As you may be aware, more and more residents from the US are purchasing their prescription drugs from Canada, due to the lower prices. While this is increasing sales for pharmaceutical companies and their associates, there is a something more important that must be considered. Namely, what effect are the sales of Canadian medicine to our US neighbours having on Canada and we Canadians?
According to a number of professional groups, the outcome of these prescription sales may result in drug shortages Canada. This, in turn, can have negative repercussions on the healthcare of Canadians. As a letter sent by groups representing patients, health professionals, hospitals, and pharmacists to Health Minister Ginette Petitpas Taylor states, “‘The Canadian medicine supply is not sufficient to support both Canadian and U.S. consumers…The supply simply does not, and will not, exist within Canada to meet such demands.”of the potential for increasing drug shortages.'” Read more about thishere.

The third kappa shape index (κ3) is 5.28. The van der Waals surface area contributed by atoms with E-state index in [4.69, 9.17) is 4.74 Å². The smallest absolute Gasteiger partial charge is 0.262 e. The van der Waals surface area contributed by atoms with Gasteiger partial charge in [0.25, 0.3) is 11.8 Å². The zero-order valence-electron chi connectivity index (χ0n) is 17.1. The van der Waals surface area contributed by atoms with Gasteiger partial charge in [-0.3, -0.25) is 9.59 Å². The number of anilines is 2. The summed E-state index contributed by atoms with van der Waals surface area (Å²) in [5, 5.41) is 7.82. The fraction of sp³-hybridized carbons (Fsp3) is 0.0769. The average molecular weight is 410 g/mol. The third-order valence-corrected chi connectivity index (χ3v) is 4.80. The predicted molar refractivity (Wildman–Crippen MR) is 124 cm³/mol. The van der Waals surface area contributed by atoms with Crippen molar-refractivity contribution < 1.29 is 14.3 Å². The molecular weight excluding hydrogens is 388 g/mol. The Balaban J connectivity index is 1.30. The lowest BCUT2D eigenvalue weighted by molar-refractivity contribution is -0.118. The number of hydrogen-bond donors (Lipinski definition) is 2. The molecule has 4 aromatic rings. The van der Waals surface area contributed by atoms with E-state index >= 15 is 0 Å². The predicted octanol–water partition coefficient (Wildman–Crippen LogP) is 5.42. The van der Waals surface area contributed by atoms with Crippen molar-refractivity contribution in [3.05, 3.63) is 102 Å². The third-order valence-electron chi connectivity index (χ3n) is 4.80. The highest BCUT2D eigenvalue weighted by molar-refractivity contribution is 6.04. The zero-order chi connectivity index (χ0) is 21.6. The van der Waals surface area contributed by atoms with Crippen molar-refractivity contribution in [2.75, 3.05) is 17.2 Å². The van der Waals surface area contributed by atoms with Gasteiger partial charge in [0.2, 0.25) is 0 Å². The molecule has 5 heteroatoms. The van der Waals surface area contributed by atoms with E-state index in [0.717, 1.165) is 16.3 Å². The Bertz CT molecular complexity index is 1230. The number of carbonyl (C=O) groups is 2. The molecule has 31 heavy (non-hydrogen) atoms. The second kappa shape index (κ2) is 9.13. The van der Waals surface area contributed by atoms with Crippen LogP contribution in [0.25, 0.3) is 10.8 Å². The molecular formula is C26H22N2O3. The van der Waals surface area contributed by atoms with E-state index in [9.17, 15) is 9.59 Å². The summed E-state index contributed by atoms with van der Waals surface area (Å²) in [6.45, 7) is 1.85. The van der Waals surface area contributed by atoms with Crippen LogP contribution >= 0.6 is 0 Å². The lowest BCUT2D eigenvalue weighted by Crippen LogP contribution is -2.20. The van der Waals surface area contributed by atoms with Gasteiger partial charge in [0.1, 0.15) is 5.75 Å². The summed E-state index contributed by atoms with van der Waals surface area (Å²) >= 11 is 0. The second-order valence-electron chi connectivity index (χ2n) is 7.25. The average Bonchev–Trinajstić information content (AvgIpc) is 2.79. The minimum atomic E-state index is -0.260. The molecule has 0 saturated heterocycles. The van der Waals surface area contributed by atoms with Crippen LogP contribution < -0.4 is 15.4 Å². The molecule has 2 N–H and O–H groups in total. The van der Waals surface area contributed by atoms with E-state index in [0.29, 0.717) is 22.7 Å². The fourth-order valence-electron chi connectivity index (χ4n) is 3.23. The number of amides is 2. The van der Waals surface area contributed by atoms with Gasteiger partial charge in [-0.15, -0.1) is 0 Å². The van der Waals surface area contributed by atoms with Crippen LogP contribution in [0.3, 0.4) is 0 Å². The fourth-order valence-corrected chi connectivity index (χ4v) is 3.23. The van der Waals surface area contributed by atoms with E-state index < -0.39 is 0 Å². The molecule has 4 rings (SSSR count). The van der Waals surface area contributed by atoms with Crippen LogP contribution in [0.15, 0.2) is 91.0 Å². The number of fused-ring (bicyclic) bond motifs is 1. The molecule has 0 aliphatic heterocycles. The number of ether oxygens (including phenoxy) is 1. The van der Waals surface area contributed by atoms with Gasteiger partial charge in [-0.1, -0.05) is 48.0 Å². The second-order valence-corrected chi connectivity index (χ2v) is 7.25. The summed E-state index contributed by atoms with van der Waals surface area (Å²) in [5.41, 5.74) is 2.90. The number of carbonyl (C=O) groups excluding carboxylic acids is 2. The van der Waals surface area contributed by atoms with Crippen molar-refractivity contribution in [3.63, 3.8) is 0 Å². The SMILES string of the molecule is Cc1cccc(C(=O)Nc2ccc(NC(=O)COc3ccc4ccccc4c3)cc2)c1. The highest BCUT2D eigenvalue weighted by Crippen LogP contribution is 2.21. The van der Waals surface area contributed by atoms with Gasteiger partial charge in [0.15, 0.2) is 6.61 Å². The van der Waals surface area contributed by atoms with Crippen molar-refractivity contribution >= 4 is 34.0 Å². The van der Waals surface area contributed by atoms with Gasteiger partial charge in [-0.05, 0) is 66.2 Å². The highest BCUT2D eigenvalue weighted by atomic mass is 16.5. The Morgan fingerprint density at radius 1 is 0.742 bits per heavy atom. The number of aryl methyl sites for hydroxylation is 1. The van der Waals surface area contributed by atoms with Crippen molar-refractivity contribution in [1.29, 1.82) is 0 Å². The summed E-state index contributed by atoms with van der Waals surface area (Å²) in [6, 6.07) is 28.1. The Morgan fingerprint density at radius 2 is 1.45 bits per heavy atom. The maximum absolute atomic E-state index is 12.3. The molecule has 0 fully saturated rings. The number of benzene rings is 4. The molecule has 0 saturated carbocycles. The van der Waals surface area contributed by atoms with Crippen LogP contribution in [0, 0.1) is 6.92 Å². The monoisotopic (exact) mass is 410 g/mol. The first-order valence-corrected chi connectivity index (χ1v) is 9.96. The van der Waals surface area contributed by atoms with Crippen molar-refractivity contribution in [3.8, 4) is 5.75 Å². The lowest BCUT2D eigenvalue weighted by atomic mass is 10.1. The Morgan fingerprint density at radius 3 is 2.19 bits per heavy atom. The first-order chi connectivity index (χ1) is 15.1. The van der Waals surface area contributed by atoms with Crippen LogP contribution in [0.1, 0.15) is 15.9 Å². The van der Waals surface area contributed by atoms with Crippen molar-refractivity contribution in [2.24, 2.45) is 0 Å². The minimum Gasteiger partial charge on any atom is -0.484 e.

PJ Paralysis is a term used to describe the negative physical and psychological effects experienced by patients who spend lengthy periods of time being inactive, and in their pyjamas, while in hospital.
What is End PJ Paralysis?
End PJ Paralysis is a global movement that aims to help people live the richest, fullest lives by reducing immobility, muscle deconditioning, and dependency, while at the same time protecting cognitive function, social interaction, and dignity.
How can you get Involved?
Join the global online summit on July 10-12, 2019, and learn from and with others who are interested and involved in this movement.
What are you doing on Tuesday, May 28th at 11am MT? If you have an interest in long-term care and hearing the experiences of residents and family members, this is something that may be on interest to you. Details about the webinar can be found here.
If you live in Saskatoon or area, this is something you will want to check out. Atlthough this true event is incredibly sad, Greg’s Story has the potential of bringing about some positive changes to healthcare. In doing so, the hope is to see fewer people falling through the cracks.
If you only have time to read only one article today and/or watch one video, you may wish to make it this one. Thanks, Peter, for bringing this topic to our attention. As you correctly noted, it is “profoundly eye-opening, unsettling, yet so important.” This “elephant” is definitely worth talking about.
What are Sarah Hoffman’s thoughts about healthcare in Alberta – wait times, medical aid in dying, funding, level of care, compassion? To find out, you may wish to listen to a recent Edmonton Journal: The Press Gallery interview: Sarah Hoffman.